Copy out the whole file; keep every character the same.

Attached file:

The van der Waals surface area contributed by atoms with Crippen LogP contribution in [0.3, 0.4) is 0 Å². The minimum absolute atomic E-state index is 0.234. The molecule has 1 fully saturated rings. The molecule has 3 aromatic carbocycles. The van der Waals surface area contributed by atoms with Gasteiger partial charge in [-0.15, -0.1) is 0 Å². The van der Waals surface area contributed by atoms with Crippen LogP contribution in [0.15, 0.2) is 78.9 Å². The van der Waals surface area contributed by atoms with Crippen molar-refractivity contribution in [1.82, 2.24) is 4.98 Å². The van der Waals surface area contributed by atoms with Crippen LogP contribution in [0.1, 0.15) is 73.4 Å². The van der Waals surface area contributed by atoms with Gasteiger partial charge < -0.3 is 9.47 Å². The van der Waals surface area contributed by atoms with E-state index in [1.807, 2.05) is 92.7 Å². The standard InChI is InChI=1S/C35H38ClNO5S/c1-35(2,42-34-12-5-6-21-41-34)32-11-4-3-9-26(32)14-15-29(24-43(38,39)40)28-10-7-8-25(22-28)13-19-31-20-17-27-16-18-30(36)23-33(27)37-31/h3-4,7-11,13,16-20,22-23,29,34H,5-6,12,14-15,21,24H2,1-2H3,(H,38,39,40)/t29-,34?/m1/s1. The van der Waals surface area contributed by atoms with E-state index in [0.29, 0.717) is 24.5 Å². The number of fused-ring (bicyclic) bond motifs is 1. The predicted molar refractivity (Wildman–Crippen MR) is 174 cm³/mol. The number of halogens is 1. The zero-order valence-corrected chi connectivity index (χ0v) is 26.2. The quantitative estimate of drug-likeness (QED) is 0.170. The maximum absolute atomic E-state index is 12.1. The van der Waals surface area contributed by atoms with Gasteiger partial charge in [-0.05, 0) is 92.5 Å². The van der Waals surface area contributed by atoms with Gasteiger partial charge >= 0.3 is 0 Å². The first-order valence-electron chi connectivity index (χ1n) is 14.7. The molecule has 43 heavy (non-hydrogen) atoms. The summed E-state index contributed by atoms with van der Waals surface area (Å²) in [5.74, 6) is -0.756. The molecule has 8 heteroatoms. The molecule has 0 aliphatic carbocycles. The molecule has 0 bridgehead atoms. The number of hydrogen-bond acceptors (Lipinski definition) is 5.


The van der Waals surface area contributed by atoms with Crippen LogP contribution in [0.3, 0.4) is 0 Å². The minimum absolute atomic E-state index is 0.234. The molecule has 1 fully saturated rings. The molecule has 3 aromatic carbocycles. The van der Waals surface area contributed by atoms with Gasteiger partial charge in [-0.15, -0.1) is 0 Å². The van der Waals surface area contributed by atoms with Crippen LogP contribution in [0.15, 0.2) is 78.9 Å². The van der Waals surface area contributed by atoms with Crippen molar-refractivity contribution in [1.82, 2.24) is 4.98 Å². The van der Waals surface area contributed by atoms with Crippen LogP contribution in [0.1, 0.15) is 73.4 Å². The van der Waals surface area contributed by atoms with Gasteiger partial charge < -0.3 is 9.47 Å². The van der Waals surface area contributed by atoms with E-state index in [1.807, 2.05) is 92.7 Å². The standard InChI is InChI=1S/C35H38ClNO5S/c1-35(2,42-34-12-5-6-21-41-34)32-11-4-3-9-26(32)14-15-29(24-43(38,39)40)28-10-7-8-25(22-28)13-19-31-20-17-27-16-18-30(36)23-33(27)37-31/h3-4,7-11,13,16-20,22-23,29,34H,5-6,12,14-15,21,24H2,1-2H3,(H,38,39,40)/t29-,34?/m1/s1. The van der Waals surface area contributed by atoms with E-state index in [0.29, 0.717) is 24.5 Å². The number of fused-ring (bicyclic) bond motifs is 1. The predicted molar refractivity (Wildman–Crippen MR) is 174 cm³/mol. The number of halogens is 1. The zero-order valence-corrected chi connectivity index (χ0v) is 26.2. The quantitative estimate of drug-likeness (QED) is 0.170. The maximum absolute atomic E-state index is 12.1. The van der Waals surface area contributed by atoms with Gasteiger partial charge in [-0.05, 0) is 92.5 Å². The van der Waals surface area contributed by atoms with Gasteiger partial charge >= 0.3 is 0 Å². The first-order valence-electron chi connectivity index (χ1n) is 14.7. The molecule has 43 heavy (non-hydrogen) atoms. The summed E-state index contributed by atoms with van der Waals surface area (Å²) in [5.74, 6) is -0.756. The molecule has 8 heteroatoms. The molecule has 0 aliphatic carbocycles. The molecule has 0 bridgehead atoms. The number of hydrogen-bond acceptors (Lipinski definition) is 5.